What strategic gain did M&S want from Ocado?
Why did M&S agree yesterday to buy a 50% share of Ocado’s retail business for £750m?
It’s common knowledge that M&S has struggled in recent times causing numerous store closings and redundancies. M&S have lagged behind online shopping for years, focussing instead on their high street offerings. Trading conditions on the High Street continue to be challenging and clothing, home and food sales have all fallen significantly.
M&S chief executive, Steve Rowe believes that one third of M&S business will come from online in the future. It was thought that part of the issue could be solved by having an online delivery service. Therefore, he needed to scale up in the fastest and most effective manner in order to sell more M&S food to more shoppers.
The answer was acquiring a proven distribution channel who would also have capacity when their contract with Waitrose expires in 2020. He commented that the deal was the “only way we could have gone online within an immediately scalable, profitable and sustainable business”.
The joint venture will be called Ocado and will deliver M&S grocery products from September 2020. There are some concerns about the fit between the two. M&S has traditionally been an upmarket convenience store for shopping top-ups with average basket price of £13. Ocado serves the weekly shopper with a comprehensive range of products and an average spend of £100.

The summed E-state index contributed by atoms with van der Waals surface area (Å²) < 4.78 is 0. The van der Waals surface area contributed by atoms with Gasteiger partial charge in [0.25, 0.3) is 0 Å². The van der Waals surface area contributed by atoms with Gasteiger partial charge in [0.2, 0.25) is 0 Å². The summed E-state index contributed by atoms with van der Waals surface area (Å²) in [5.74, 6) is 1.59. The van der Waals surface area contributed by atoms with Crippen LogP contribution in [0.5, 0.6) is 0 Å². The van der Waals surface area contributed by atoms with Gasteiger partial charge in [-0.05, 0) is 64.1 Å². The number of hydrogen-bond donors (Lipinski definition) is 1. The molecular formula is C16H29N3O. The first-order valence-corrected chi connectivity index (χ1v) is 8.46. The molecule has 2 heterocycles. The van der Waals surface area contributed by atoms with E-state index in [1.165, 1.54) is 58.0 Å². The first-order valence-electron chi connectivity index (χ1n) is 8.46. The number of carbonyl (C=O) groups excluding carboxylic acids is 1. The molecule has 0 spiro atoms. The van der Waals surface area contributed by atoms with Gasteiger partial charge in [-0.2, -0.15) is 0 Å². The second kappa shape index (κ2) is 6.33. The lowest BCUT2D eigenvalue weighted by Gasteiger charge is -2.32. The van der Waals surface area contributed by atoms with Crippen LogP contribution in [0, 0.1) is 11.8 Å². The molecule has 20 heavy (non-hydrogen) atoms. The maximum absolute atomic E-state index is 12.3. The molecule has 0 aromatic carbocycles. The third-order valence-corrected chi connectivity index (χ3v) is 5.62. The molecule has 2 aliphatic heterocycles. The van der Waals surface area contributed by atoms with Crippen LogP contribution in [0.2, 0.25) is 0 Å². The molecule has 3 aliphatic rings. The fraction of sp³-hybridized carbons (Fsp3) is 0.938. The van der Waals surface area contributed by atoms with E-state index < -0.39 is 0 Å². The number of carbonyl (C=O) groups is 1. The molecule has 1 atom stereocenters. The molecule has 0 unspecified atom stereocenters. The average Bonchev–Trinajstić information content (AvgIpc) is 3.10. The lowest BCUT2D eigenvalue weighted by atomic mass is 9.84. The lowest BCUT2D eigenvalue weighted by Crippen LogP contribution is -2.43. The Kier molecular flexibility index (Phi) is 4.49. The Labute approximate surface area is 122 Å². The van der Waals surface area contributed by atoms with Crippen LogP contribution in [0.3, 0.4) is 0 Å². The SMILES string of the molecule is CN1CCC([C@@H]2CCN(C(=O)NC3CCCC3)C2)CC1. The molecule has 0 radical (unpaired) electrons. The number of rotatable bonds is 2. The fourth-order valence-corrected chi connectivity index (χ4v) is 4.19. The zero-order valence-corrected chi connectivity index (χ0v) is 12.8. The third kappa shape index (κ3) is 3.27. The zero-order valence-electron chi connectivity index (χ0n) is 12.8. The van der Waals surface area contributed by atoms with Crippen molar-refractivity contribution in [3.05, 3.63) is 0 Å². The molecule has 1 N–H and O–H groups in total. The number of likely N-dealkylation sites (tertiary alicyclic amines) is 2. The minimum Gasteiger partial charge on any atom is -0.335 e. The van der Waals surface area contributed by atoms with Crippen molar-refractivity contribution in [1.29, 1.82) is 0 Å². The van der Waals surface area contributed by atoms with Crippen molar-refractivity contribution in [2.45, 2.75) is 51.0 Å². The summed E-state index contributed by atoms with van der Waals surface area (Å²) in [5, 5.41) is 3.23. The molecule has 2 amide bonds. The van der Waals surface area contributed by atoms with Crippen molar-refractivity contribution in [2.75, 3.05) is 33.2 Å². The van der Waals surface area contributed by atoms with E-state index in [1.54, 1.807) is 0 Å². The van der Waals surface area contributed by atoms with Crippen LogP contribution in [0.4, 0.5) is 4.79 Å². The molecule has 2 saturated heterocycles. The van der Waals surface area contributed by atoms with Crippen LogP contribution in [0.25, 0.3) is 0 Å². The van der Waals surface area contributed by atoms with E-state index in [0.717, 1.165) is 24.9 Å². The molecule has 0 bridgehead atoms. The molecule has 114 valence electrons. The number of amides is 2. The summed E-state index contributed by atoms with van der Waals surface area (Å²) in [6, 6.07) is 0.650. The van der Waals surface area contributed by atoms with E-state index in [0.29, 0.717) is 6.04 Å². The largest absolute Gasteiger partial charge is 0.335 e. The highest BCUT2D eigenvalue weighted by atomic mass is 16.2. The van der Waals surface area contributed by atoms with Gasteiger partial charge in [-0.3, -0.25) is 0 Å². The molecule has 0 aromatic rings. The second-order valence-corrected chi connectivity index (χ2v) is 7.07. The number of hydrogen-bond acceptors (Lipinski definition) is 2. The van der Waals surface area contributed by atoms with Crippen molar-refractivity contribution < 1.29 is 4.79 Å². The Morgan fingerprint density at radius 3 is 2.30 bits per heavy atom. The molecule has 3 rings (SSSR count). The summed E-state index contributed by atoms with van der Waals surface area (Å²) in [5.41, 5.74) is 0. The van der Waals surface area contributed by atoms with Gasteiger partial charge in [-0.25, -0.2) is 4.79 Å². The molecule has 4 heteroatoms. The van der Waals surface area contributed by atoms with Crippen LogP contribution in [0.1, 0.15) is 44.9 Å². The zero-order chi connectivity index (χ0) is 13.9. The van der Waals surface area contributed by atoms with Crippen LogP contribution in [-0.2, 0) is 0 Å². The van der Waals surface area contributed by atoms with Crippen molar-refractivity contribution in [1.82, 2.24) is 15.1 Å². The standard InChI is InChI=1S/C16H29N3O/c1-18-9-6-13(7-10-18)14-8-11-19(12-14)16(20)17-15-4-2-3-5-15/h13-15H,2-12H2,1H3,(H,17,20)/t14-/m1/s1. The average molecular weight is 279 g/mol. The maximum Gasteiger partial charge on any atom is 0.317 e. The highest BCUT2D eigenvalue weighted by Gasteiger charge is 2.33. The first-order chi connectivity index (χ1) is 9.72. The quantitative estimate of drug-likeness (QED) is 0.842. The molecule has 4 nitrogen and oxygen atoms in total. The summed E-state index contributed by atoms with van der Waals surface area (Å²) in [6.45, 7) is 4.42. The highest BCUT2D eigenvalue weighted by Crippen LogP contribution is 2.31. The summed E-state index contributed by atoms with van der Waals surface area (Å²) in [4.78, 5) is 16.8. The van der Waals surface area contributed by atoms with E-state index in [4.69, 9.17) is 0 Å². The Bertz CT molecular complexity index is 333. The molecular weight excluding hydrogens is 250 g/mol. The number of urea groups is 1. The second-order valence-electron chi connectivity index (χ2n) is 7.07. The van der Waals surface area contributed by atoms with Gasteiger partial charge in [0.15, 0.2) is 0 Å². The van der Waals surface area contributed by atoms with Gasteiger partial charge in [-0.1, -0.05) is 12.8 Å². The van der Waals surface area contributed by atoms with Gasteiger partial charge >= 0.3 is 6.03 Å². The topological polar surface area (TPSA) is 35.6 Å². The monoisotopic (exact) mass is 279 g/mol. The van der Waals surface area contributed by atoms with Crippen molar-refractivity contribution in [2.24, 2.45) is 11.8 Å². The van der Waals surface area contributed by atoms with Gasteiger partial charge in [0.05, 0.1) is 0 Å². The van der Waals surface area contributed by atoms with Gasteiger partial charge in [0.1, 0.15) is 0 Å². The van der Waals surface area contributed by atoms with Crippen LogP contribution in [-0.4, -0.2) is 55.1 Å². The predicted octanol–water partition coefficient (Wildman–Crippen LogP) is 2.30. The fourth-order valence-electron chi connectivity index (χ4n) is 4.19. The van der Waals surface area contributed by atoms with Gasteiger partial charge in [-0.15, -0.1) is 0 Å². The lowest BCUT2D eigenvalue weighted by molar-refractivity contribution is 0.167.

Archie Norman, M&S’s chairman and chief strategist, is bullish however because he has a long-term vision. He believes that M&S will be able to push enough of its products through Ocado to justify the price, and that Ocado will be able to retain its customers when the relationship with Waitrose terminates.
Tim Steiner, founder and chief executive of Ocado, agrees saying: “I think Steve and his team have taken an incredibly smart risk today. It’s not like going to a casino and laying down a chip. You’ve got to take calculated risks where your upside is enormous, your downside is minimal and your investment to do it is sensible.”
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